Charitable giving occupies an important place on your moral compass. You want to give to the dozens of great organizations vying for your donation, but you know it’s impossible. Here are a few things to remember when navigating the sea of end-of-year solicitations that deluge your mailbox:
- Check to make sure you haven’t donated to them already this year. This goes back to the untold, hidden joys of good record-keeping. I was with a client recently who was overwhelmed by donation requests, and feeling guilty for not giving more. I first explained that someone who is on a fixed income should be granted a little slack. Second, I told her that she had already given to several of the charities that were now asking for a year end donation – and that she could expect to receive dozens of more requests from each charity.
- Charitable contributions are due by the end of the year, but they do not have to clear before January 1st. If paying by check, the date on the check is what determines when the donation was made.
- Beware of charities that try to make themselves look like the heavy hitters who have been in business for years. Very often their names are slight variations of legitimate charities, and this might be enough to fool someone with limited eyesight, for instance. This is especially true after a disaster happens: Up to 60% of the 4,000 charity websites that emerged in the wake of Hurricane Katrina were found to be phony.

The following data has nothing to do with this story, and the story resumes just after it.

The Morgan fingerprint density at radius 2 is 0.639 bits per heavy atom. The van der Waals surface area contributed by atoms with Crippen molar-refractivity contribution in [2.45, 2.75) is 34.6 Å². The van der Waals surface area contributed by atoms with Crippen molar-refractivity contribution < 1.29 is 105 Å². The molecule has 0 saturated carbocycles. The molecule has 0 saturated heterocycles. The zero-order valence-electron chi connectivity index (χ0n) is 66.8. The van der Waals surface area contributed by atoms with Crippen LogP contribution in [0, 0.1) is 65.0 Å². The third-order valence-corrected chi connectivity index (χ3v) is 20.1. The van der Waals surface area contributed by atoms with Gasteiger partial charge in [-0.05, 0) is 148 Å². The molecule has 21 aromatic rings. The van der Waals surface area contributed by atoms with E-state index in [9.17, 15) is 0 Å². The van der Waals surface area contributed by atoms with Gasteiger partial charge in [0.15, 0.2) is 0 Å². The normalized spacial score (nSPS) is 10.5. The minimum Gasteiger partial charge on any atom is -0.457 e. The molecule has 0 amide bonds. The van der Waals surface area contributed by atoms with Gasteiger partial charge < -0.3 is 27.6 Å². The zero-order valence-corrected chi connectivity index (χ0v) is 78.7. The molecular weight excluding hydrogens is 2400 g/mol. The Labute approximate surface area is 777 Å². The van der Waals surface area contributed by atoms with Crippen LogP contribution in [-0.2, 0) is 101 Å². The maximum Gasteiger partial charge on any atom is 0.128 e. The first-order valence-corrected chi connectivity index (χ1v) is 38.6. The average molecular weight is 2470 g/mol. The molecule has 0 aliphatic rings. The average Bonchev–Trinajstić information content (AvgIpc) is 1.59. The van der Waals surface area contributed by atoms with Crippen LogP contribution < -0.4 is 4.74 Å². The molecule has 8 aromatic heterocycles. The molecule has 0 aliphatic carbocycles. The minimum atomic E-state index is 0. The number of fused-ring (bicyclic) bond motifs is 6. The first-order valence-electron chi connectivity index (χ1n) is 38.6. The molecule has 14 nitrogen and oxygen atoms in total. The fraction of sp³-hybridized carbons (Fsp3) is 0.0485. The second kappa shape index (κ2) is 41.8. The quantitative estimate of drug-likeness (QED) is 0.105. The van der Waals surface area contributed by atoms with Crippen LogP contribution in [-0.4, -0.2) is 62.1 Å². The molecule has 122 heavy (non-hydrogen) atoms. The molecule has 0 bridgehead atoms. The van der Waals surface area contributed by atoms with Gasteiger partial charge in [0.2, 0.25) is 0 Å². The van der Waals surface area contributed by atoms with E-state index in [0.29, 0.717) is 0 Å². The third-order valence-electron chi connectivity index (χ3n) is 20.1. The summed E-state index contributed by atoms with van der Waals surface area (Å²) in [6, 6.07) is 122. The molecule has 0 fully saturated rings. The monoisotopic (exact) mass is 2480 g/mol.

- The reputable charities spend at least 75% of their donations on programs and services. Be wary of any organization that claims to use over 75% of their revenue on programs and services.
- If you give over $250 to an entity and wish to use it as a deduction, you must obtain a letter of confirmation from the organization(s). In some cases, like when donating to a thrift store, you will be given a generic receipt to fill out yourself. Most charities are diligent about providing proof of your donation, but again, good record keeping is the key to ensuring you get the same tax credit as everyone else did for their generosity.
- Never give to a charity that solicits your donation over the phone. Giving out a credit card number over the phone is a disaster waiting to happen for a variety of reasons, including complicated scams as well as such mundane dangers as someone eavesdropping.
- Donor-advised funds provide immediate tax-savings and are excellent for people who are unsure of where to spend their charity dollars.
Luckily there are tools available to help you evaluate your options for giving, such as CharityNavigator.org and GiveWell.org. And don’t forget that, as far as the IRS is concerned, it really does not matter if you give all year or only at the end of the year.